The Need for Secrecy: Gathering and Communicating Information during Times of War
Suggested Teaching Instructions
Secret communications and spy networks were a very important part of the process of intelligence-gathering during the Revolutionary War. Coded letters and spies often conveyed information that was pivotal to the outcomes of individual battles and the whole war itself. These documents show some of the ways in which officers were able to gather and communicate information secretly, as well as prevent the enemy from communicating intelligence.
George Washington used a network of spies, known as the Culper Gang, to spy on the British Army in New York City. The Culpers used a very complicated scheme involving many people to relay information from behind British lines in New York City to Washington in New Windsor, New York. Washington’s letter of June 27, 1779 in this set was intercepted by the British. Because of this, the Culper Gang began communicating in code in later letters.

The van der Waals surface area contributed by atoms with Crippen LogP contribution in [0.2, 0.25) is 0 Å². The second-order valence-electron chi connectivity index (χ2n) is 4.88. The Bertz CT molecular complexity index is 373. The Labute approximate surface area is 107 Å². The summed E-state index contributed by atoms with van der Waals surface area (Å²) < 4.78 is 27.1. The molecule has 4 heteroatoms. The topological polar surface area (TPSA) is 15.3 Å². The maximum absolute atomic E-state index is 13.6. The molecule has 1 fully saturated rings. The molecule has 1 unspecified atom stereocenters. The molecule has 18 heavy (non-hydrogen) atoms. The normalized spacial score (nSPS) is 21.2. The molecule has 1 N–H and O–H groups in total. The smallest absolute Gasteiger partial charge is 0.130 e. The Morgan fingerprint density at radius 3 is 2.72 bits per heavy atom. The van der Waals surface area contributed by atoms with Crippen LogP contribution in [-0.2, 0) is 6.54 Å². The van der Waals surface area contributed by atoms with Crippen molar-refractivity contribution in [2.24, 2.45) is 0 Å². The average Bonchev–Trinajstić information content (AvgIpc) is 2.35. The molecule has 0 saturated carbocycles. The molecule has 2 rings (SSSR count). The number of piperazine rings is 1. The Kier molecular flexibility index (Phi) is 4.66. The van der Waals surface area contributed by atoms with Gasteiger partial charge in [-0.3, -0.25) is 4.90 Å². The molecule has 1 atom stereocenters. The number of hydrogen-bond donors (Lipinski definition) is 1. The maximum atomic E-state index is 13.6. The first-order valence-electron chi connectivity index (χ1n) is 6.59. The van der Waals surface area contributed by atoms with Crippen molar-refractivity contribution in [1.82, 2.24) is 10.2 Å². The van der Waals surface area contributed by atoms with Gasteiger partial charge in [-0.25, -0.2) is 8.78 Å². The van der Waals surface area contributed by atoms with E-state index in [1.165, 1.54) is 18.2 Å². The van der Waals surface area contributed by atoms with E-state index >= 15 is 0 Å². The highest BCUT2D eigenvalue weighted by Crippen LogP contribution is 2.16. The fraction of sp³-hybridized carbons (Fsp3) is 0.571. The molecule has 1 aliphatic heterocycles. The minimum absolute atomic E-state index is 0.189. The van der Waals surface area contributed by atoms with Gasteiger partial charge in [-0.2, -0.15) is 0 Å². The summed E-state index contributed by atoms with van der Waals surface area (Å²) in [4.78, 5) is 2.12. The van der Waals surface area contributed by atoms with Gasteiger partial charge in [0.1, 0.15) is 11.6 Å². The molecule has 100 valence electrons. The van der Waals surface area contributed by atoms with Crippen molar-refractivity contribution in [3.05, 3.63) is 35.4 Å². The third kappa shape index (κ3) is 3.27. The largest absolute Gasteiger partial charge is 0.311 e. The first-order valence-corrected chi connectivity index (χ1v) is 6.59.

British Commander, Henry Clinton, wrote the letter in this set to General John Burgoyne using a mask that could be sent separately. The letter reads very differently with the mask than without the mask. If the letter was intercepted and read without the mask, it would provide the enemy with misinformation.
The undated, unsigned letter in this set is thought to have been written by Major Drummond of the British Army about Ann Bates, a female spy who gathered intelligence about soldiers and weapons while selling supplies in the American camp. Intelligence that she gave to the British about American troop movements led to the Americans’ withdrawal from Rhode Island in August of 1778.
Miss Jenny was another female spy for the British who infiltrated the camp of the French soldiers fighting for the Americans and gathered intelligence about the Americans’ plans to attack New York City. Because of this information, the British decided to keep their troops in New York, leaving Yorktown with too few men to defend it. When the Americans decided to attack Yorktown instead of New York City, the British surrendered the battle, leading to their disgrace and the eventual end of the war.
N.B. For more information about the Clinton letter, the Culper Gang, Miss Jenny, or Ann Bates, see the Clements Library University of Michigan website at https://clements.umich.edu/exhibit/spy-letters-of-the-american-revolution/stories-of-spies/
Compelling Question: How did information travel in secrecy during the American Revolution?